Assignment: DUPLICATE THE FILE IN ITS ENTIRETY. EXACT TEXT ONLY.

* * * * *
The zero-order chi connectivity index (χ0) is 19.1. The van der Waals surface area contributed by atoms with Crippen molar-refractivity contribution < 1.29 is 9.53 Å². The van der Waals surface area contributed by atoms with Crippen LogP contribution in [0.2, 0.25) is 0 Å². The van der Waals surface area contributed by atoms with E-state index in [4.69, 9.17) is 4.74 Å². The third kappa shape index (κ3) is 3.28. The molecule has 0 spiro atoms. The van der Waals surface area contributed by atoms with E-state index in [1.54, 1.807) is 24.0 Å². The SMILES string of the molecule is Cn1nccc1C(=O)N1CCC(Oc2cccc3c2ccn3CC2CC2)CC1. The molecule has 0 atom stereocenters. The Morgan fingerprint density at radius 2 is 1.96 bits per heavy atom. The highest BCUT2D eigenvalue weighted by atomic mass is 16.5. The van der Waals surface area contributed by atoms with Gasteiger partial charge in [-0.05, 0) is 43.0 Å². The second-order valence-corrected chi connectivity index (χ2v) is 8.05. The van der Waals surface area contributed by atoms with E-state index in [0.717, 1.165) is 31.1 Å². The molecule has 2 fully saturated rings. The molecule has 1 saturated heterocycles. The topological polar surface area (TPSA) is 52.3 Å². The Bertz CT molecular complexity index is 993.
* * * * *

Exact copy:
The zero-order chi connectivity index (χ0) is 19.1. The van der Waals surface area contributed by atoms with Crippen molar-refractivity contribution < 1.29 is 9.53 Å². The van der Waals surface area contributed by atoms with Crippen LogP contribution in [0.2, 0.25) is 0 Å². The van der Waals surface area contributed by atoms with E-state index in [4.69, 9.17) is 4.74 Å². The third kappa shape index (κ3) is 3.28. The molecule has 0 spiro atoms. The van der Waals surface area contributed by atoms with E-state index in [1.54, 1.807) is 24.0 Å². The SMILES string of the molecule is Cn1nccc1C(=O)N1CCC(Oc2cccc3c2ccn3CC2CC2)CC1. The molecule has 0 atom stereocenters. The Morgan fingerprint density at radius 2 is 1.96 bits per heavy atom. The highest BCUT2D eigenvalue weighted by atomic mass is 16.5. The van der Waals surface area contributed by atoms with Gasteiger partial charge in [-0.05, 0) is 43.0 Å². The second-order valence-corrected chi connectivity index (χ2v) is 8.05. The van der Waals surface area contributed by atoms with E-state index in [0.717, 1.165) is 31.1 Å². The molecule has 2 fully saturated rings. The molecule has 1 saturated heterocycles. The topological polar surface area (TPSA) is 52.3 Å². The Bertz CT molecular complexity index is 993.